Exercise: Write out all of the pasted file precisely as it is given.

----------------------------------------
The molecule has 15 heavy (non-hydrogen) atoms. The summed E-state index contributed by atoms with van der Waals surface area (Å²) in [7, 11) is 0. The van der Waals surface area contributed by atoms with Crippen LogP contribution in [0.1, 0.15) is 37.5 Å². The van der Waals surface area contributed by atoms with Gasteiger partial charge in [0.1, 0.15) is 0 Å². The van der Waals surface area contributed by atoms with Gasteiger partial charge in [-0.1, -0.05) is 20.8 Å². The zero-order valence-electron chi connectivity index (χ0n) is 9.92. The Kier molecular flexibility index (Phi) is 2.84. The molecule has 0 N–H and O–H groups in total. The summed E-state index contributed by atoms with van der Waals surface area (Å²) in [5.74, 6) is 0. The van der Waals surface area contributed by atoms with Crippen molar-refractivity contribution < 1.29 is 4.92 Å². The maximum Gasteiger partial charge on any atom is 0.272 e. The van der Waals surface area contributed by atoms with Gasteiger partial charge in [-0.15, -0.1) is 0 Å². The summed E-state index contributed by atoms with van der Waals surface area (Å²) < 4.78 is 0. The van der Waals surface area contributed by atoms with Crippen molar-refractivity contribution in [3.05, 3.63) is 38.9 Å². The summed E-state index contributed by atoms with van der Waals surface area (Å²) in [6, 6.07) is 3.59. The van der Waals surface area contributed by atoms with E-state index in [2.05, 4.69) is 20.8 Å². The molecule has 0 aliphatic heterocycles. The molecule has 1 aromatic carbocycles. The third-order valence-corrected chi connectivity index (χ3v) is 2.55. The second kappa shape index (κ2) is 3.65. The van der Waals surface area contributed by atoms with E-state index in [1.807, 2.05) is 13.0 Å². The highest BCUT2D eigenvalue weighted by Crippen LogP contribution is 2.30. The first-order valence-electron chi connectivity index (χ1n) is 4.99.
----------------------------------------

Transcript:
The molecule has 15 heavy (non-hydrogen) atoms. The summed E-state index contributed by atoms with van der Waals surface area (Å²) in [7, 11) is 0. The van der Waals surface area contributed by atoms with Crippen LogP contribution in [0.1, 0.15) is 37.5 Å². The van der Waals surface area contributed by atoms with Gasteiger partial charge in [0.1, 0.15) is 0 Å². The van der Waals surface area contributed by atoms with Gasteiger partial charge in [-0.1, -0.05) is 20.8 Å². The zero-order valence-electron chi connectivity index (χ0n) is 9.92. The Kier molecular flexibility index (Phi) is 2.84. The molecule has 0 N–H and O–H groups in total. The summed E-state index contributed by atoms with van der Waals surface area (Å²) in [5.74, 6) is 0. The van der Waals surface area contributed by atoms with Crippen molar-refractivity contribution < 1.29 is 4.92 Å². The maximum Gasteiger partial charge on any atom is 0.272 e. The van der Waals surface area contributed by atoms with Gasteiger partial charge in [-0.15, -0.1) is 0 Å². The summed E-state index contributed by atoms with van der Waals surface area (Å²) < 4.78 is 0. The van der Waals surface area contributed by atoms with Crippen molar-refractivity contribution in [3.05, 3.63) is 38.9 Å². The summed E-state index contributed by atoms with van der Waals surface area (Å²) in [6, 6.07) is 3.59. The van der Waals surface area contributed by atoms with E-state index in [2.05, 4.69) is 20.8 Å². The molecule has 0 aliphatic heterocycles. The molecule has 1 aromatic carbocycles. The third-order valence-corrected chi connectivity index (χ3v) is 2.55. The second kappa shape index (κ2) is 3.65. The van der Waals surface area contributed by atoms with E-state index in [1.807, 2.05) is 13.0 Å². The highest BCUT2D eigenvalue weighted by Crippen LogP contribution is 2.30. The first-order valence-electron chi connectivity index (χ1n) is 4.99.